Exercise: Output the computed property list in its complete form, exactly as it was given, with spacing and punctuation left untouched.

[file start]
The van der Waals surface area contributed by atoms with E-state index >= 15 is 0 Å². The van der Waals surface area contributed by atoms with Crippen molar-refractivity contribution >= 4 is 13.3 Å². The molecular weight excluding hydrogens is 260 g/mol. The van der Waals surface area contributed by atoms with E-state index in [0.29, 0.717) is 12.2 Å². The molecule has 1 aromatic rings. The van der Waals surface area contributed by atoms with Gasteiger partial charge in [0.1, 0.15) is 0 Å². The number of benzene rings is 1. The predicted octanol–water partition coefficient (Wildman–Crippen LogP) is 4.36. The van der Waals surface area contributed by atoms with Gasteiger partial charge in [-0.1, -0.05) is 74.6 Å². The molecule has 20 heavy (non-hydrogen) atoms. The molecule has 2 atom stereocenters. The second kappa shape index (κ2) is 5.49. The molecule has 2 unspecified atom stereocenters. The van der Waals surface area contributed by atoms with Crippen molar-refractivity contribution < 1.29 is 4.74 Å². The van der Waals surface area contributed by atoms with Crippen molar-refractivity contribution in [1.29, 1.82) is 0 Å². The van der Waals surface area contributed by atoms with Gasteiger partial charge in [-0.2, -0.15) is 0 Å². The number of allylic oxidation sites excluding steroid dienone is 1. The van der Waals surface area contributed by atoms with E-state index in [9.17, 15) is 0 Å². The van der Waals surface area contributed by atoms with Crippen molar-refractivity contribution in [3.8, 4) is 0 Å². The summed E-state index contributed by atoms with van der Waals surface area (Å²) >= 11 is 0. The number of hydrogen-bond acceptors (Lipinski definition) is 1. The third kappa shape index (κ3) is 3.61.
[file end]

The van der Waals surface area contributed by atoms with E-state index >= 15 is 0 Å². The van der Waals surface area contributed by atoms with Crippen molar-refractivity contribution >= 4 is 13.3 Å². The molecular weight excluding hydrogens is 260 g/mol. The van der Waals surface area contributed by atoms with E-state index in [0.29, 0.717) is 12.2 Å². The molecule has 1 aromatic rings. The van der Waals surface area contributed by atoms with Gasteiger partial charge in [0.1, 0.15) is 0 Å². The number of benzene rings is 1. The predicted octanol–water partition coefficient (Wildman–Crippen LogP) is 4.36. The van der Waals surface area contributed by atoms with Gasteiger partial charge in [-0.1, -0.05) is 74.6 Å². The molecule has 20 heavy (non-hydrogen) atoms. The molecule has 2 atom stereocenters. The second kappa shape index (κ2) is 5.49. The molecule has 2 unspecified atom stereocenters. The van der Waals surface area contributed by atoms with Crippen molar-refractivity contribution < 1.29 is 4.74 Å². The van der Waals surface area contributed by atoms with Crippen molar-refractivity contribution in [1.29, 1.82) is 0 Å². The van der Waals surface area contributed by atoms with Gasteiger partial charge in [-0.2, -0.15) is 0 Å². The number of allylic oxidation sites excluding steroid dienone is 1. The van der Waals surface area contributed by atoms with E-state index in [9.17, 15) is 0 Å². The van der Waals surface area contributed by atoms with Crippen molar-refractivity contribution in [3.8, 4) is 0 Å². The summed E-state index contributed by atoms with van der Waals surface area (Å²) >= 11 is 0. The number of hydrogen-bond acceptors (Lipinski definition) is 1. The third kappa shape index (κ3) is 3.61.